The most common method for calculating the amount of GHGs emitted from a certain source is by multiplying a documented conversion factor States how many kg of CO2/CO2e gas is emitted for every kWh of fuel combusted. Different fuels have different emission factors; those with high carbon content will have a higher emission factor than those with a low carbon content. Hence, coal has a higher emission factor than natural gas, known also as an emission factor, with the activity data This is data related to the activity that is causing the emission of a greenhouse gas. The data is usually derived from utility invoices and receipts. For example, if calculating the Scope 1 emission for a natural gas heating boiler the activity data will be kWh of gas; if calculating the Scope 3 emission for airline travel, the activity data would be flight distance kilometres for the emission source, measured in units. Such activity data could include fuel consumption from combustion (direct emissions), electricity consumption from purchased electricity (indirect emissions) or flight type and distance for air travel (indirect emissions). Consideration must be taken to ensure the units for the activity data and the emission factor are the same as this avoids an error commonly found in carbon footprint calculations.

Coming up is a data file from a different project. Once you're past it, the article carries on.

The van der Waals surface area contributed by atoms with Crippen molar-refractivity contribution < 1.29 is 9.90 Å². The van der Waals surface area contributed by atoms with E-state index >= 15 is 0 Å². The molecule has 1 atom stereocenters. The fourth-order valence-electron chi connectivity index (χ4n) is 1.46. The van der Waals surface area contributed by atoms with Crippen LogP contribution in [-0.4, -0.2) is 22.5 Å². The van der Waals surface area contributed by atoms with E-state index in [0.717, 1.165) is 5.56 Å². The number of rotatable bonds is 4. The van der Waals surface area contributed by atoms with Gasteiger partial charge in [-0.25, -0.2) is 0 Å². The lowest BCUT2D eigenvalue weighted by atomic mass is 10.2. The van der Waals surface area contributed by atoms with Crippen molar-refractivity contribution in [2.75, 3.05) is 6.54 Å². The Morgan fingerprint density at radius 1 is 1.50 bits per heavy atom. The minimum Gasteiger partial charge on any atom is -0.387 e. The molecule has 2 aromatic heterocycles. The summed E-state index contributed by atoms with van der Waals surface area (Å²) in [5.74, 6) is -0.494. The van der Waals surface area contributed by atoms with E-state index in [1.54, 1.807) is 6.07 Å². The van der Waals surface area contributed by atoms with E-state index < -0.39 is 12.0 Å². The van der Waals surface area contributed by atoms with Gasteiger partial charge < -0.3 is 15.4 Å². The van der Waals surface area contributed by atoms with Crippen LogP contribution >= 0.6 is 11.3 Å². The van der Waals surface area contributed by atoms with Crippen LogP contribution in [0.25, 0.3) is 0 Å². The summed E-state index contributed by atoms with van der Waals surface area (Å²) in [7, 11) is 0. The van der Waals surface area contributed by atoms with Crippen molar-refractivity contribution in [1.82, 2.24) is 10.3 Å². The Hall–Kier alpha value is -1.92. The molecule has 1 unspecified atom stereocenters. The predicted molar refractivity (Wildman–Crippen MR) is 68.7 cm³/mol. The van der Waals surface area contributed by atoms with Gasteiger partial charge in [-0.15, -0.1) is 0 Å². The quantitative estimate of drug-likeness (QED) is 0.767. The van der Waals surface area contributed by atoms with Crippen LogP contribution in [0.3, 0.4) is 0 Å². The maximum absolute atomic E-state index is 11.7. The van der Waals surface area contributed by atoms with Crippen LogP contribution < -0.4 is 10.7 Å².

GHG emissions (kgCO2e) = Activity Data (units) x Conversion Factors (kgCO2e / unit)

For example, GHG emissions for 500 kWh of electricity billed in the UK, based on the government-issued GHG conversion factors for 2022 would be:

Activity data (500 kWh) x Conversion factor (0.19338 kgCO2e/kWh) = 96.69kg CO2e

To compile the total carbon footprint, all emissions should be added up within their respective scope (totals for Scopes 1, 2 and 3 ).

It is important to use a consistent method to ensure an accurate result, particularly if several people will be working on collecting and interpreting the data. The GHG Protocol site provides several tools to calculate emissions in specific industry sectors such as oil and gas, aluminium, cement and a guide for small office-based organisations. The benefit of using these tools is that they have been subject to review by many companies and experts and therefore, they should represent the current best practice.

Want to know more? More detailed information is available in our online training course, Level 1, Certificate in Energy Management Essentials. To learn more, visit Energy Management Training | Energy Institute